Commonwealth Writers has announced the regional winners of the 2014 Commonwealth Short Story Prize. The Prize provides a platform for writers from the 53 countries of the Commonwealth to inspire others by bringing compelling short stories to a wider audience. This year unpublished stories were entered by nearly 4,000 writers from the five regions of the Commonwealth.
This year’s Chair, Ellah Allfrey, Deputy Chair of the Council of the Caine Prize and previously Deputy Editor of Granta and Senior Editor at Jonathan Cape, Random House, had this to say about the regional winning stories:
“Whilst recognising craft and excellence, the judges were equally impressed by stories which transported us in place and time and thrilled us with language that felt original. In the end, the stories that impressed us the most were those that took risks – in subject and style. From Australia, we chose an episodic and poetic exploration of a man surviving a troubled childhood; from Guyana, a fresh telling of the familiar story of diaspora and loss. A dazzlingly accomplished, yet understated story from Ireland focuses on one girl’s private anxieties during the Troubles; the lives of history’s forgotten victims are explored in a story from Singapore and from Uganda comes a bold, compact story about betrayal and the pull of tradition.”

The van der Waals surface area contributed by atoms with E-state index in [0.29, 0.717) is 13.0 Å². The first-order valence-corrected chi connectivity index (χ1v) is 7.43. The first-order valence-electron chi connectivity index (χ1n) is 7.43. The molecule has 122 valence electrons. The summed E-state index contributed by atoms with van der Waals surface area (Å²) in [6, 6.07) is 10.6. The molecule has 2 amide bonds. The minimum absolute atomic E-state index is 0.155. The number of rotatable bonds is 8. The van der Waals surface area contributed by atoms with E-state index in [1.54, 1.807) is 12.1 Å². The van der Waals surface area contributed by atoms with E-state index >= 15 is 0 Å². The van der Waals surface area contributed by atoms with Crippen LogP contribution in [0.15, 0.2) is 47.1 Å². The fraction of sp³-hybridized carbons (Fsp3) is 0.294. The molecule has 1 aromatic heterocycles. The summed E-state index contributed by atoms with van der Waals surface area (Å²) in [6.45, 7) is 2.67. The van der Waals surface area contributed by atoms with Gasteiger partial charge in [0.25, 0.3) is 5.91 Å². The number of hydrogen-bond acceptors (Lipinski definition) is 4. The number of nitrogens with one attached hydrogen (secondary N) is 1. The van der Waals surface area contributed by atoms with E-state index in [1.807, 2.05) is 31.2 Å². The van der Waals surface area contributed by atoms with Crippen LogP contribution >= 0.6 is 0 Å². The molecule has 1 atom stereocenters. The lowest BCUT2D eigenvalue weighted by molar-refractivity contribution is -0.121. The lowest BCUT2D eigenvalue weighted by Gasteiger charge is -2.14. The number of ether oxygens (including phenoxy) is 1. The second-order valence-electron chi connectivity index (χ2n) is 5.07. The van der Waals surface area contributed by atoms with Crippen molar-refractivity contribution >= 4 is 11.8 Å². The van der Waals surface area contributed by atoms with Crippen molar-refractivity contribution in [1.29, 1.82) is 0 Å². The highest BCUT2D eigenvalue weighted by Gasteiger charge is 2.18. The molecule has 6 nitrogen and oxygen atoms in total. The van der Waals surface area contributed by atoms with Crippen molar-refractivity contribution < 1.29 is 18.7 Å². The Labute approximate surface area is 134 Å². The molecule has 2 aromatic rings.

This year’s judges reflect the five regions: Africa, Asia, Canada and Europe, Caribbean, and the Pacific: Doreen Baingana, (Africa), Michelle de Kretser (Pacific), Marlon James (Caribbean), Courttia Newland (Canada and Europe) and Jeet Thayil (Asia).
The regional winners will compete with each other to become the overall winner, who will be announced in Kampala, Uganda, on 13 June. This will coincide with a series of Commonwealth Writers initiatives in East Africa.
Africa: Let’s Tell This Story Properly, Jennifer Nansubuga Makumbi (Uganda)
Asia: A Day in the Death, Sara Adam Ang (Singapore)
Canada and Europe: Killing Time, Lucy Caldwell (United Kingdom)
Caribbean: Sending for Chantal, Maggie Harris (Guyana)
Pacific: The Dog and the Sea, Lucy Treloar (Australia)